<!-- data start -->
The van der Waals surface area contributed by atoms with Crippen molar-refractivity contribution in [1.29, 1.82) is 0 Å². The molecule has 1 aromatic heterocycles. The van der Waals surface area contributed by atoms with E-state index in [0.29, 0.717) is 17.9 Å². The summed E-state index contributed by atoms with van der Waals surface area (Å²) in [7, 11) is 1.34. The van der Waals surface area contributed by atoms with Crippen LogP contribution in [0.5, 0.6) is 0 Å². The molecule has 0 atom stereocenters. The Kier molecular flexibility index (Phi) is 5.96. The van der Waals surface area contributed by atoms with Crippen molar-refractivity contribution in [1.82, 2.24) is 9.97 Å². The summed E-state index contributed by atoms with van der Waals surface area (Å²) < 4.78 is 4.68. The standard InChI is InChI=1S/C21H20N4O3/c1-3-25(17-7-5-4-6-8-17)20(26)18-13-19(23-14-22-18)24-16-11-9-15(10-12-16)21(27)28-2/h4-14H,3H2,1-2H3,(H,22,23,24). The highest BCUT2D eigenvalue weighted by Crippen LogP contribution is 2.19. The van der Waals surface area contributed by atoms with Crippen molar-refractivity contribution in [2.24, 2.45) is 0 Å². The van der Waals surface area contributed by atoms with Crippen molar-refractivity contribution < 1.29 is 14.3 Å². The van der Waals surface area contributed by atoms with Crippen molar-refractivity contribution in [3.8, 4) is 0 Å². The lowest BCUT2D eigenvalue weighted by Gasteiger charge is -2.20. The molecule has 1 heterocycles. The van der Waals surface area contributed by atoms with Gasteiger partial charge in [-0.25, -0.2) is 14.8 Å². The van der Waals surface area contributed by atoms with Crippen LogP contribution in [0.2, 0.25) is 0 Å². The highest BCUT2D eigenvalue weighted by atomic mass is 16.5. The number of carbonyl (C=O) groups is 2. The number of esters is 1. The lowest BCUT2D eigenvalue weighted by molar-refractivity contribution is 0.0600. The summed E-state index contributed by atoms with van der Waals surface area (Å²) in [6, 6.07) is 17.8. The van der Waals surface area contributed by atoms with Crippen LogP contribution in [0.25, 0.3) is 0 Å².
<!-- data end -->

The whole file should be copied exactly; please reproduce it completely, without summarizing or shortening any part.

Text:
The van der Waals surface area contributed by atoms with Crippen molar-refractivity contribution in [1.29, 1.82) is 0 Å². The molecule has 1 aromatic heterocycles. The van der Waals surface area contributed by atoms with E-state index in [0.29, 0.717) is 17.9 Å². The summed E-state index contributed by atoms with van der Waals surface area (Å²) in [7, 11) is 1.34. The van der Waals surface area contributed by atoms with Crippen LogP contribution in [0.5, 0.6) is 0 Å². The molecule has 0 atom stereocenters. The Kier molecular flexibility index (Phi) is 5.96. The van der Waals surface area contributed by atoms with Crippen molar-refractivity contribution in [1.82, 2.24) is 9.97 Å². The summed E-state index contributed by atoms with van der Waals surface area (Å²) < 4.78 is 4.68. The standard InChI is InChI=1S/C21H20N4O3/c1-3-25(17-7-5-4-6-8-17)20(26)18-13-19(23-14-22-18)24-16-11-9-15(10-12-16)21(27)28-2/h4-14H,3H2,1-2H3,(H,22,23,24). The highest BCUT2D eigenvalue weighted by Crippen LogP contribution is 2.19. The van der Waals surface area contributed by atoms with Crippen molar-refractivity contribution in [2.24, 2.45) is 0 Å². The van der Waals surface area contributed by atoms with Crippen molar-refractivity contribution < 1.29 is 14.3 Å². The van der Waals surface area contributed by atoms with Crippen molar-refractivity contribution in [3.8, 4) is 0 Å². The lowest BCUT2D eigenvalue weighted by Gasteiger charge is -2.20. The molecule has 1 heterocycles. The van der Waals surface area contributed by atoms with Gasteiger partial charge in [-0.25, -0.2) is 14.8 Å². The van der Waals surface area contributed by atoms with Crippen LogP contribution in [0.2, 0.25) is 0 Å². The highest BCUT2D eigenvalue weighted by atomic mass is 16.5. The number of carbonyl (C=O) groups is 2. The number of esters is 1. The lowest BCUT2D eigenvalue weighted by molar-refractivity contribution is 0.0600. The summed E-state index contributed by atoms with van der Waals surface area (Å²) in [6, 6.07) is 17.8. The van der Waals surface area contributed by atoms with Crippen LogP contribution in [0.25, 0.3) is 0 Å².